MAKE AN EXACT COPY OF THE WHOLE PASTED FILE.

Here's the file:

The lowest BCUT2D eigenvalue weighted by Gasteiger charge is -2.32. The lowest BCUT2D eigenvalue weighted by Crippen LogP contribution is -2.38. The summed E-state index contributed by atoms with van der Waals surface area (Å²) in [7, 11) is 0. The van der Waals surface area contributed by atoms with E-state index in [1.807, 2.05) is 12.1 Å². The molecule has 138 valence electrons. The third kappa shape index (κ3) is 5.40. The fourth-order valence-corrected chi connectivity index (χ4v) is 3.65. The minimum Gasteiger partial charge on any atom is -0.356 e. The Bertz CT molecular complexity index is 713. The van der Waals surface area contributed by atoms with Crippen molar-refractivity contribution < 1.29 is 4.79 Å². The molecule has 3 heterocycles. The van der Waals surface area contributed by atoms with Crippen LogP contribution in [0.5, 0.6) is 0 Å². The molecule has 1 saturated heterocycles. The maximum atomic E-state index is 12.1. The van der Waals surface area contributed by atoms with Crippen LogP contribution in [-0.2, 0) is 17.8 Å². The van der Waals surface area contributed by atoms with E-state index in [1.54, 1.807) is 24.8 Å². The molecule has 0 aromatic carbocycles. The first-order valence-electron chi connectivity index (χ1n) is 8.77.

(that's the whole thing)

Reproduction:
The lowest BCUT2D eigenvalue weighted by Gasteiger charge is -2.32. The lowest BCUT2D eigenvalue weighted by Crippen LogP contribution is -2.38. The summed E-state index contributed by atoms with van der Waals surface area (Å²) in [7, 11) is 0. The van der Waals surface area contributed by atoms with E-state index in [1.807, 2.05) is 12.1 Å². The molecule has 138 valence electrons. The third kappa shape index (κ3) is 5.40. The fourth-order valence-corrected chi connectivity index (χ4v) is 3.65. The minimum Gasteiger partial charge on any atom is -0.356 e. The Bertz CT molecular complexity index is 713. The van der Waals surface area contributed by atoms with Crippen molar-refractivity contribution < 1.29 is 4.79 Å². The molecule has 3 heterocycles. The van der Waals surface area contributed by atoms with Crippen LogP contribution in [0.5, 0.6) is 0 Å². The molecule has 1 saturated heterocycles. The maximum atomic E-state index is 12.1. The van der Waals surface area contributed by atoms with Crippen LogP contribution in [-0.2, 0) is 17.8 Å². The van der Waals surface area contributed by atoms with E-state index in [1.54, 1.807) is 24.8 Å². The molecule has 0 aromatic carbocycles. The first-order valence-electron chi connectivity index (χ1n) is 8.77.